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Suckow and Women

Ruth Suckow and Women: The Feminist Suckow -- by Barbara Lounsberry
 

Ruth Suckow’s taut realism embraces an extraordinary range of female characters, from girls to mothers and elderly solitaires.  Her short stories and novels provide special insight into:

 The Sacrificial Daughter (or Son)

  • In “Mrs. Vogel & Ollie,” Ollie Vogel and LeRoy Vernon (Ollie’s farmer boyfriend) are the sacrificial daughter and son.  Ollie promises to keep her mother happy, does all the baking and washing, and keeps her brother’s suicide from her mother.  Her plight is parallel to that of LeRoy who cares for his mother. 
  • In “An Elegy for Alma’s Aunt Amy,” Amy Ramsey is one of five daughters and two sons.  She is pretty, cultured, and never marries.  She stays with her father when her mother dies.  “I guess it had to be one of us,” she explains.  Mrs. Root, the widow of the town attorney, appreciates Amy’s help in caring for Alma.  The story’s narrator, a teacher, wonders “if ever [Amy’s] life had come to that moment of bloom that all women feel they must have before they can really start living.”
  • In “A Home-coming,” Laura Haviland comes home to her (ironically named) hometown of Spring Valley.  She is 36 or 37 and feeling a sense of exhaustion and pain.  Her mother is now dead and Laura has inherited the ancestral home.  Laura has cared for this mother, traveling about to California and Florida with her.  In her absence, Laura’s love, Mark Edwards, marries another.  
  • In “The Daughter,” Mary Lane is much like Laura Haviland in “A Home-coming.”   She cares for her demanding mother.  Her father doesn’t help much, “believing such things to be woman’s duty.”  When the mother dies, Mary marries Henry Acres, her patient love, but then dies in childbirth.  Henry Acres thrives while Suckow implies that something dies in both Mary Lane and Laura Haviland during their long years of sacrificial care.
  • In “Mame,” Suckow depicts another story of a daughter left to care for the parents while her sisters and brothers rush to leave town and make better lives for themselves.  A story about the coldness of families. 

      Women Stunted and Stifled

  • In the suggestively titled short story “Merritsville,” Mary Redmund’s views are pooh-poohed by her painter-professor husband and his good friend, the Associate Professor of English George Sedwick who criticizes “most women” for lack of a sense of the Ideal.  Mary seeks the atypical on her grand tour of the U.S., and finds it in Merritsville and its founder, Judge Merritt and his painter wife.
  • In “The Man of the Family,” Gerald Rayburn is trying to take his deceased father’s place as “the man of the family.”  Suckow explores the negative effects of his oedipal striving on his mother and two sisters.  Gerald sends away the kind widower who brings Mrs. Rayburn strawberries.  Gerald means well, but Suckow shows how he stunts others.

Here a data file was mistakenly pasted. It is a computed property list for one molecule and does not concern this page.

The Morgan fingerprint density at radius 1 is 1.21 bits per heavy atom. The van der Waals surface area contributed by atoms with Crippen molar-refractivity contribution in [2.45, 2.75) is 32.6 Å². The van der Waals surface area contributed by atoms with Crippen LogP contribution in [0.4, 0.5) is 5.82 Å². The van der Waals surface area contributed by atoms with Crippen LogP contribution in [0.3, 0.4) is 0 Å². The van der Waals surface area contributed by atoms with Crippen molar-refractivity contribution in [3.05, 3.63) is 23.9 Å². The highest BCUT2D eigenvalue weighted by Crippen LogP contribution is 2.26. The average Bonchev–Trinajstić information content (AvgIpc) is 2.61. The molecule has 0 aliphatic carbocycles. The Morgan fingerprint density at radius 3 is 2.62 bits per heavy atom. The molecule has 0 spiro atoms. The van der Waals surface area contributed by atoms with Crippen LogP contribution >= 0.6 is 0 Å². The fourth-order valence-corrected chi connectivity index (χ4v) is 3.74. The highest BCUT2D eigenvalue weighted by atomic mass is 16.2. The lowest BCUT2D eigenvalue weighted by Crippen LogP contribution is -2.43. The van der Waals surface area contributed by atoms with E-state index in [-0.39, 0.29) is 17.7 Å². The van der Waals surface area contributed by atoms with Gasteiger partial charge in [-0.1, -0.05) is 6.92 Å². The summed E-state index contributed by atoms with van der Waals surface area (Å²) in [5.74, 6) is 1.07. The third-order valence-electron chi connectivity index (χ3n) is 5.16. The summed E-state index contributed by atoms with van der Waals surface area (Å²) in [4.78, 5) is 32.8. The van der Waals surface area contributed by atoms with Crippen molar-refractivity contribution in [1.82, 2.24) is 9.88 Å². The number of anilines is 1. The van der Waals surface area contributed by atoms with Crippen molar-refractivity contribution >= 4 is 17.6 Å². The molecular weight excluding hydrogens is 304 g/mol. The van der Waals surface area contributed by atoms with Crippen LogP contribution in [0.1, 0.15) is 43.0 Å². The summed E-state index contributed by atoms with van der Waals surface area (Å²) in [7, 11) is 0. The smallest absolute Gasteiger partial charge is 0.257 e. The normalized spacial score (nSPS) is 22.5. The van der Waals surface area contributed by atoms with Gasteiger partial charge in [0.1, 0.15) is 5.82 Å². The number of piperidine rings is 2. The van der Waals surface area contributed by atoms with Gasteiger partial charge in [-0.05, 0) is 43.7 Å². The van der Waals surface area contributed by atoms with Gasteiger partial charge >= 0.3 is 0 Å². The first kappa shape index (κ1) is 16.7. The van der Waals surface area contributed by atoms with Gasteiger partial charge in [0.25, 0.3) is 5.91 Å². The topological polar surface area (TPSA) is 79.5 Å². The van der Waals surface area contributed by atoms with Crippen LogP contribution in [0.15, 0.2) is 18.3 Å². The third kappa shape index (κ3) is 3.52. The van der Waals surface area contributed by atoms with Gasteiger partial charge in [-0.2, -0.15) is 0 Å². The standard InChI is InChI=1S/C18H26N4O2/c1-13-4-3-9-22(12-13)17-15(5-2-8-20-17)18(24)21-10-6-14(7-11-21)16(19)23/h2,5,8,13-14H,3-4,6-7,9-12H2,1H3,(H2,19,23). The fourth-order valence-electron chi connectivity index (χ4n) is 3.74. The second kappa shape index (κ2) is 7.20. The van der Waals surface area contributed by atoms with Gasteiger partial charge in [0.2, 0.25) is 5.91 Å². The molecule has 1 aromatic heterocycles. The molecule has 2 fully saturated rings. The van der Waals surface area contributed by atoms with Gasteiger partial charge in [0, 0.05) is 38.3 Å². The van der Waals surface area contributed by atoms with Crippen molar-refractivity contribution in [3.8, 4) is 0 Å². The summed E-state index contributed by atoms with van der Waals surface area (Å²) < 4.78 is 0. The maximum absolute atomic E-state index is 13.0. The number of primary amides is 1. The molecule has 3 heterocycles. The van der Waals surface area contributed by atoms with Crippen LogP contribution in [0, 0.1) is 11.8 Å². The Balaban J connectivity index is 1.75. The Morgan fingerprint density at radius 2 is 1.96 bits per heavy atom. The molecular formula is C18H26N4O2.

Empowered Women

  • In “ A Great Mollie,” (titled “As Strong as a Man” when first published in Harper’s Magazine), Mollie Schumacher is a strong, skilled traveling saleswoman who loves to help people and animals.  Mollie is an androgynous figure: she takes on male roles but also the traditional female role of helping others.  Through it all she longs for “real work,” something “that will call out the best there is in me.” 

Wives Who Flourish Late in Life
In “Auntie Bissel,” after the death of two husbands, the title character achieves her dream of being alone but well-provided for:  “She was happier without a man.

  • In “The Resurrection,” Grandma has died.  However, before her death her husband and daughters see the resurrection of her youthful, spiritual, authentic self.  Stripped of her role as submissive wife, mother, and grandmother, “Her essential self, overlaid, neglected for years upon years, had taken radiant, calm possession.”  The daughters do not recognize their mother: “mostly they had never thought of her as a person in herself.”  Grandpa realizes that “She had lived their life so long—never her own.  He felt a kind of fear to see the spirit that, all these years with him, had underlain the acquiescence, the seeming patience of every day. . . . It seemed that she might wear this look to show that the religion of hers, which had meant nothing to him, was not so foolish after all—a woman’s affair.”

 

We invite comments and short and long articles on all aspects of Suckow on women.  Send comments & articles to Cherie Dargan (cheriedargan@gmail.com) and they will be placed on this site.
 

Last Updated June 6, 2012
 
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